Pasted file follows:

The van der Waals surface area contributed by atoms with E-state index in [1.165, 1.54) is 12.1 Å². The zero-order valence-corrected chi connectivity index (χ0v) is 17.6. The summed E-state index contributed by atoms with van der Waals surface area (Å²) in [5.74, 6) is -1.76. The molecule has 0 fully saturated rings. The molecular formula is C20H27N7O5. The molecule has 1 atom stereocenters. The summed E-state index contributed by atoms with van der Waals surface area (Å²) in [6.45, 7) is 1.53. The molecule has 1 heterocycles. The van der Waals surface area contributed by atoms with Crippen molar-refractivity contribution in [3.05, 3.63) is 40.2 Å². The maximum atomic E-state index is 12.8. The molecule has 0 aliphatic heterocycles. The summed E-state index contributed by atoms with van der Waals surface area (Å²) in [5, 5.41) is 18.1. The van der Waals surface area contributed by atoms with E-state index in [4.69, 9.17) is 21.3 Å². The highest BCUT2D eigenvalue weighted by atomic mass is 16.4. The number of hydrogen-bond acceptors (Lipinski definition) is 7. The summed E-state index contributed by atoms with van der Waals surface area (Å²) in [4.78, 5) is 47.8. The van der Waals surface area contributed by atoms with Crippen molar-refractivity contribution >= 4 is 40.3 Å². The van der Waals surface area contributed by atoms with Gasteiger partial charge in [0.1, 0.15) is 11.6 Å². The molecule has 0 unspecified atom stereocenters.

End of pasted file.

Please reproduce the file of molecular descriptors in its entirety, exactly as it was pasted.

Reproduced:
The van der Waals surface area contributed by atoms with E-state index in [1.165, 1.54) is 12.1 Å². The zero-order valence-corrected chi connectivity index (χ0v) is 17.6. The summed E-state index contributed by atoms with van der Waals surface area (Å²) in [5.74, 6) is -1.76. The molecule has 0 fully saturated rings. The molecular formula is C20H27N7O5. The molecule has 1 atom stereocenters. The summed E-state index contributed by atoms with van der Waals surface area (Å²) in [6.45, 7) is 1.53. The molecule has 1 heterocycles. The van der Waals surface area contributed by atoms with Crippen molar-refractivity contribution in [3.05, 3.63) is 40.2 Å². The maximum atomic E-state index is 12.8. The molecule has 0 aliphatic heterocycles. The summed E-state index contributed by atoms with van der Waals surface area (Å²) in [5, 5.41) is 18.1. The van der Waals surface area contributed by atoms with E-state index in [4.69, 9.17) is 21.3 Å². The highest BCUT2D eigenvalue weighted by atomic mass is 16.4. The number of hydrogen-bond acceptors (Lipinski definition) is 7. The summed E-state index contributed by atoms with van der Waals surface area (Å²) in [4.78, 5) is 47.8. The van der Waals surface area contributed by atoms with Crippen molar-refractivity contribution >= 4 is 40.3 Å². The van der Waals surface area contributed by atoms with Gasteiger partial charge in [0.1, 0.15) is 11.6 Å². The molecule has 0 unspecified atom stereocenters.